Combined Training Program Improves Balance, Static Strength in Patients With MS

September 11, 2020
Jaime Rosenberg
Jaime Rosenberg

Results of a combined training program in 17 patients with multiple sclerosis indicate patients reap benefits from daily activities like walking or sitting-to-standing, and show the program reduces the dual-task cost of performing cognitive tasks while walking.

Results of a 24-week combined training program (CTP) in 17 patients with multiple sclerosis (MS) indicate patients reap benefits from daily activities like walking or sitting-to-standing, and show the program reduces the dual-task cost (DTC) of performing cognitive tasks while walking.

While the program did not result in significant improvements across all tested parameters, the researchers highlighted the progress made in balance, specifically enhanced somatosensory response, which indicates to what extent vision is used in postural control when somatosensory afferences are restricted. Of the 14 controls included in the study, no statistically significant differences were observed.

Researchers also found significant decreases in the time it took patients in the program to sit and then stand up rapidly when a signal was delivered, dropping by 12.7% at 12 weeks and by 19.7% at 24 weeks.

Patients completed 3 1-hour sessions per week, which consisted of various strength exercises, including those targeting general dynamic strength and dynamic strength against resistance. Patients’ abilities were measured prior to the program, after 12 weeks, and at 24 weeks.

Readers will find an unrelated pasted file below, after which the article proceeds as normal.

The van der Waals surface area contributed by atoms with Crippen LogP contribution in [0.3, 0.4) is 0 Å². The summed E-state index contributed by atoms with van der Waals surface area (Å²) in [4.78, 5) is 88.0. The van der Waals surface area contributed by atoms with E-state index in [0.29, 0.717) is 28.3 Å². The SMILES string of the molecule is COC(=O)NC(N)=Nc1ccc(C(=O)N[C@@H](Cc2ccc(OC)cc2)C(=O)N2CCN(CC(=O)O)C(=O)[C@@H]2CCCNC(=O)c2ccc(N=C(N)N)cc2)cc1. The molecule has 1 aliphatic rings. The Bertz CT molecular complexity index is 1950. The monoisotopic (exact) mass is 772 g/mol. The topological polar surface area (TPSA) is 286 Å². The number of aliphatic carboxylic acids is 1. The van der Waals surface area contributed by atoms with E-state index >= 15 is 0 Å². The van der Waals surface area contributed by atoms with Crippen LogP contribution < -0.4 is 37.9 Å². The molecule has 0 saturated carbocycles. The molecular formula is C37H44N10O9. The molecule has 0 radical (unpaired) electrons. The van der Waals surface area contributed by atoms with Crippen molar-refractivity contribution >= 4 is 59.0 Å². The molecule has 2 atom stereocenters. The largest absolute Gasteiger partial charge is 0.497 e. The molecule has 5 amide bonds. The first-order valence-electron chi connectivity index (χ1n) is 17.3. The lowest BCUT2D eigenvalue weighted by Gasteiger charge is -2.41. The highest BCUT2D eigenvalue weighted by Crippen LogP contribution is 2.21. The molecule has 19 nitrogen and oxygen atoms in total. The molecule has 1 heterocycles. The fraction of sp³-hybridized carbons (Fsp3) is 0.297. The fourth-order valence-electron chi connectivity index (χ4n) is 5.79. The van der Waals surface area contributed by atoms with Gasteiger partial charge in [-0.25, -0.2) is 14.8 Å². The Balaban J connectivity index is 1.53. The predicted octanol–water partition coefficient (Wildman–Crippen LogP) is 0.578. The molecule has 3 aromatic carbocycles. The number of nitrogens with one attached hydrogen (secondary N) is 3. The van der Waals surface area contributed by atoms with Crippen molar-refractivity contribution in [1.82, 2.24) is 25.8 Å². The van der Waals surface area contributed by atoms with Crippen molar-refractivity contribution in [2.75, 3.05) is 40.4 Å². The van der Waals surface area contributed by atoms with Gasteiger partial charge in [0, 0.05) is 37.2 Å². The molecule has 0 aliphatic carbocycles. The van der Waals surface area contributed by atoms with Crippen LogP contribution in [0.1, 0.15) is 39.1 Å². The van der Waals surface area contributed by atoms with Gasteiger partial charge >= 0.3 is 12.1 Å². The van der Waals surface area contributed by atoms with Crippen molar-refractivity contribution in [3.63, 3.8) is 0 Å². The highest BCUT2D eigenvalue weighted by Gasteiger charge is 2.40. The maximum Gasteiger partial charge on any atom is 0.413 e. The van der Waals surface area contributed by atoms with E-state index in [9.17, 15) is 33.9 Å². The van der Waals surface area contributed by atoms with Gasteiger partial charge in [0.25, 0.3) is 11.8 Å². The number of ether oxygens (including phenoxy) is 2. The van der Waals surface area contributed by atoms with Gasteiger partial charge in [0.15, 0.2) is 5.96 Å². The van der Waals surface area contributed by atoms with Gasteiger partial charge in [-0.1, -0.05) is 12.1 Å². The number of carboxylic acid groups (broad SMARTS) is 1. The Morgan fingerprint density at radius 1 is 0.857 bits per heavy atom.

The static strength of patients in the program—measured by having them step on a force plate—also improved throughout the 24 weeks, with mean values of vertical peak force increasing by 9.3% at week 12 and by 11% at the end of the program.

The program also included 2 cognitive-motor tasks—dual walking and/or running and dual tasking on instable plates—to help determine changes in motor activity patterns while simultaneously performing a cognitive task. By measuring performance of these tasks, the researchers were able to determine the DTC, calculated when simultaneous activities compete for resources.

“After the 24-week CTP, the dual-task cost to gait performance decreased by 54% (center of mass [CM] velocity) in the intervention group, as compared to control,” explained the researchers.

Patients were asked to walk normally and then to walk but stop walking as soon as 2 red lights turned on. Results showed no statistically significant differences between the 3 assessment points. While the mean double-support time tended to decrease following the program (7.1% at 12 weeks and 8.9% at 24 weeks), the mean values for single-support time tended to increase following the program. However, differences in mean values for single-support time only reached significance after 24 weeks.

“The mean dual-task cost for all the time records (DTC%) remained negative,” explained the researchers. “This indicates that the mean value times were higher in the dual-task gait as compared to the normal gait. No evidence was obtained that the intervention program had any effect on the DTC for gait cycle time.”

The researchers observed that differences in mean step length reached significance at the end of the program, increasing by 4.4% at 24 weeks compared with baseline. For this measure, the DTC remained positive in all 3 assessment periods, indicating that the step length was lower in the dual-task gait than in the normal gait. Compared with the control group, patients in the program had a 48% reduction in dual-cost of step length.

Reference:

Gutiérrez-Cruz C, Rojas-Ruiz FJ, De la Cruz-Márquez JC, Gutiérrez-Dávila M. Effect of a combined program of strength and dual cognitive-motor tasks in multiple sclerosis subjects. Int J Environ Res Public Health. Published online September 2, 2020. doi:10.3390/ijerph17176397